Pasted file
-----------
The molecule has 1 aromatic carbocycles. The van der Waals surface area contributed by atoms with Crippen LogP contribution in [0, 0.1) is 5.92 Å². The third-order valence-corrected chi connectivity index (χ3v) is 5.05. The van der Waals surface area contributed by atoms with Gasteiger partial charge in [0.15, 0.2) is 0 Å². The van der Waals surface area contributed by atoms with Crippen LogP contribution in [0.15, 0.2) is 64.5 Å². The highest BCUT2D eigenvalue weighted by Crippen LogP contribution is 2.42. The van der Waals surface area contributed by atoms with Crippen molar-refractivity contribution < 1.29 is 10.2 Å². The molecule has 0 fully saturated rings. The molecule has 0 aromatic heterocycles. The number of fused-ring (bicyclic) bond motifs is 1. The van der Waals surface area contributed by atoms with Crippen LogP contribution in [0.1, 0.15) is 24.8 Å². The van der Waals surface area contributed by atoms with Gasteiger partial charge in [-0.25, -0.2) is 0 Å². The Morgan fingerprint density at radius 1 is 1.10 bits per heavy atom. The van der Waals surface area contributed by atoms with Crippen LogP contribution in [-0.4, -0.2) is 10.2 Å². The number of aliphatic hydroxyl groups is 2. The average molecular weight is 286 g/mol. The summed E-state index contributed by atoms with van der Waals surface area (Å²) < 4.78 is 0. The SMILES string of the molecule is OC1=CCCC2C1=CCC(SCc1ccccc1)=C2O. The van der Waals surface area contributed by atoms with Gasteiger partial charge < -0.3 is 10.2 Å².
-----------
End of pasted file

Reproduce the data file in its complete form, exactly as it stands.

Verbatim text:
The molecule has 1 aromatic carbocycles. The van der Waals surface area contributed by atoms with Crippen LogP contribution in [0, 0.1) is 5.92 Å². The third-order valence-corrected chi connectivity index (χ3v) is 5.05. The van der Waals surface area contributed by atoms with Gasteiger partial charge in [0.15, 0.2) is 0 Å². The van der Waals surface area contributed by atoms with Crippen LogP contribution in [0.15, 0.2) is 64.5 Å². The highest BCUT2D eigenvalue weighted by Crippen LogP contribution is 2.42. The van der Waals surface area contributed by atoms with Crippen molar-refractivity contribution < 1.29 is 10.2 Å². The molecule has 0 fully saturated rings. The molecule has 0 aromatic heterocycles. The number of fused-ring (bicyclic) bond motifs is 1. The van der Waals surface area contributed by atoms with Crippen LogP contribution in [0.1, 0.15) is 24.8 Å². The van der Waals surface area contributed by atoms with Gasteiger partial charge in [-0.25, -0.2) is 0 Å². The Morgan fingerprint density at radius 1 is 1.10 bits per heavy atom. The van der Waals surface area contributed by atoms with Crippen LogP contribution in [-0.4, -0.2) is 10.2 Å². The number of aliphatic hydroxyl groups is 2. The average molecular weight is 286 g/mol. The summed E-state index contributed by atoms with van der Waals surface area (Å²) < 4.78 is 0. The SMILES string of the molecule is OC1=CCCC2C1=CCC(SCc1ccccc1)=C2O. The van der Waals surface area contributed by atoms with Gasteiger partial charge < -0.3 is 10.2 Å².